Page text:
Wrote Wingfield-Hayes: "Put crudely, the ‘poachers’ and the ‘gamekeepers’ were far too close. Many senior bureaucrats from Japan’s Nuclear Industry Safety Agency would take lucrative jobs in the nuclear industry after leaving government. The result was a nuclear industry imbued with a culture of arrogance, secrecy and complacency. Lessons learned after Chernobyl and Three-Mile Island in the US were not implemented here. When disaster struck, Japan was woefully ill-prepared.

"An investigation by Japan’s NHK broadcaster last year found that simple equipment, things like mobile generators and battery packs that could have helped prevent the meltdowns, were sitting at a depot just 25 miles from the Fukushima plant. After the tsunami knocked out the plant’s electrical system there was still time to bring in the back-up equipment. Army helicopters were on standby. But there was no plan. Chaos ensued. "A senior company official in charge of logistics was asked by the NHK team why he had not dispatched the equipment. "We had a very long list of things they needed. We had no way to prioritize which should go first," he said.

"And so the back-up equipment stayed in the depot, and the reactor cores melted down."

Concluded Wingfield-Hayes: "Finally let me end by quoting again Tatsujiro Suzuki, the deputy head of Japan’s Atomic Energy Commission. I asked him why, if the nuclear industry knows there is a possibility of a disaster, does it continue to tell the public nuclear power is safe?

"We need to be prepared for the worst case. We need to tell the public this is the worst case. But if we tell the worst case, the public says, ‘Don’t build the reactor near here.’ So that was the dilemma. And if you want to continue building nuclear power plants you have to keep telling people the reactors should be safe. But now that myth is gone," said Suzuki.

Takashi Hirose, author of Fukushima Meltdown: The World’s First Earthquake-Tsunami Nuclear Meltdown, in an open letter addressed to ‘All young athletes dreaming of coming to Tokyo in 2020’ reminded them that two weeks after Mr. Abe had held out a total and unqualified guarantee to the IOC about Tokyo being damage-free, post-Fukushima, Tokyo’s Governor Naoki Inose told a press conference that what Abe expressed to the IOC was his intention to get the situation under control. "It is not," Inose said, "under control now."

Among the points Hirose reminded likely participants at the 2020 Olympics:

* In a residential area park in Tokyo, 230 km from Fukushima, the soil was found to have a radiation level of 92,335 Becquerels per square meter. This is a dangerous level, comparable to what is found around Chernobyl (at the site of a nuclear catastrophe in 1986). One reason for this level of pollution is that between Tokyo and Fukushima there are no mountains high enough to block radioactive clouds.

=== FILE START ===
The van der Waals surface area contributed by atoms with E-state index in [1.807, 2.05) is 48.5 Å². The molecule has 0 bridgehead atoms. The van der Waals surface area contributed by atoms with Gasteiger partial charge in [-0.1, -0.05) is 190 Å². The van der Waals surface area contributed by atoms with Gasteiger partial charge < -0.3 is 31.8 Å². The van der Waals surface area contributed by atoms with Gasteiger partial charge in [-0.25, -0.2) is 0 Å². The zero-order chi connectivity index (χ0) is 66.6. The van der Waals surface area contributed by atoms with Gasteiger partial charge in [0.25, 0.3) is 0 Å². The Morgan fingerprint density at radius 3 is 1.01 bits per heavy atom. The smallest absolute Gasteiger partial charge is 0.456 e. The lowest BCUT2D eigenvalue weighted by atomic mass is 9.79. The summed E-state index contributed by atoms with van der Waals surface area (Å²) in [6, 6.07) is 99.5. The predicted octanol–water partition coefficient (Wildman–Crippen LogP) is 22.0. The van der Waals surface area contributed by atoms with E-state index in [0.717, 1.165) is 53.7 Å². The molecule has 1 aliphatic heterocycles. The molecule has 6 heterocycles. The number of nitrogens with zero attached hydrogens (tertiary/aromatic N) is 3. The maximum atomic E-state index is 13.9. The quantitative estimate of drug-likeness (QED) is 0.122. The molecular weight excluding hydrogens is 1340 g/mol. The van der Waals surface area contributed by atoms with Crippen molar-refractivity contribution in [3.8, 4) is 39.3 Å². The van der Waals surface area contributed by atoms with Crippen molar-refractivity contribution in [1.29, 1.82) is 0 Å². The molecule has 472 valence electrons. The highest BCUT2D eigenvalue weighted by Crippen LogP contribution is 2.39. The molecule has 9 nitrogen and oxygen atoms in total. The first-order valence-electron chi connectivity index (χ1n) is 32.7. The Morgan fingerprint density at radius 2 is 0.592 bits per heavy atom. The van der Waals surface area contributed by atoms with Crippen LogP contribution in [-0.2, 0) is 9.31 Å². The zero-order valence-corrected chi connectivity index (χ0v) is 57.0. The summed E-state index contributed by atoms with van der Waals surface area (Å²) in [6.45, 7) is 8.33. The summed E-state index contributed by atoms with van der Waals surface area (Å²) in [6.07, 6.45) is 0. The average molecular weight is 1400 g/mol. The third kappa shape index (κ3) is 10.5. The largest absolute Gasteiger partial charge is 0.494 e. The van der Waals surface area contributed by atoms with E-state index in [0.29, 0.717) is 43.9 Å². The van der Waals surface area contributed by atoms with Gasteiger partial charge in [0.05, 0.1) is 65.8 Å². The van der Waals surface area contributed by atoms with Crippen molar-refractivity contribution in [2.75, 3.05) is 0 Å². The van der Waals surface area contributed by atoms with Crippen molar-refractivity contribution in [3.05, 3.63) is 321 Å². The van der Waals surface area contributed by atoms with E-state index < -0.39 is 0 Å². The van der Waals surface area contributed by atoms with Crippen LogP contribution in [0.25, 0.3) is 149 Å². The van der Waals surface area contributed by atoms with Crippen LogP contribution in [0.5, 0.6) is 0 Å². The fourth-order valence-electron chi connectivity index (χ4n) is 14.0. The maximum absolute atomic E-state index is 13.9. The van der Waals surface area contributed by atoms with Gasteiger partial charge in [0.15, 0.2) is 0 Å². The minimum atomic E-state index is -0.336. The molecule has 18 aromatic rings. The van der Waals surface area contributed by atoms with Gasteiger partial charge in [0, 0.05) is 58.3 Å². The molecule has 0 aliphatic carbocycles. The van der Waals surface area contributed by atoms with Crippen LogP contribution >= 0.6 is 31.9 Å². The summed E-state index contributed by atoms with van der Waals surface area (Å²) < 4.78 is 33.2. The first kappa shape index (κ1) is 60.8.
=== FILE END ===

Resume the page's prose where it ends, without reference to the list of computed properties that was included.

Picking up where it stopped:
* The water being poured into the reactor (to keep it cool) is now considered the big problem in Japan. Newspapers and TV stations that previously strove to conceal the danger of nuclear power, are now reporting on this danger every day. The issue is that the highly irradiated water is entering and mixing with the ground water, and this leakage can’t be stopped, so it is spilling into the Pacific Ocean. It is a situation impossible to control.

* In August, 2013 (the month prior to Abe’s IOC speech) within the site of Fukushima Daiichi Reactor, radiation was measured at 8500 micro Sieverts per hour. That is enough to kill anyone who stayed there for a month. This makes it a very hard place for the workers to get anything done.

* Vegetables and fish from around the Tokyo area, even if they are irradiated, are not thrown away . . . which is to say that, in Japan today, as the entire country has been contaminated, we have no choice but to put irradiated garbage on the dinner table. In particular, food distributed by the major food companies, and food served in expensive restaurants, is almost never tested for radiation.

Given Japan’s persistent denials of danger, and that radiation in the Pacific Ocean "has not yet exceeded safety standards", Hiroshe recalled the old joke of the man who jumped off a ten-storey building and, as he passed each floor, was heard whispering: so far, so good."

If that’s not living in a fool’s paradise, what is?

By Selvam Canagaratna

Former Worker At Fukushima To Sue TEPCO

A 48-year-old former contract employee at the stricken Fukushima Daiichi nuclear power plant has filed a damages suit against plant operator Tokyo Electric Power Co (TEPCO), claiming the company exposed him and other workers to dangerously high levels of radiation.
The man was among hundreds of contract employees sent in to work at the plant, following the catastrophic events of March 11, 2011.
The man told a news conference in Tokyo that he was sent to work at the plant only two weeks after the earthquake and tsunami, and came into contact with large amounts of accumulated radioactive water, which according to reports, was measured at over 20 millisieverts per hour, TBS reported Thursday.
He filed the lawsuit against TEPCO on the grounds that although TEPCO knew that a large amount of dangerously high radioactive water was present on site, they did not divulge that information to workers.
The man is seeking a settlement of 11 million yen in the Fukushima District Court.
Japan Today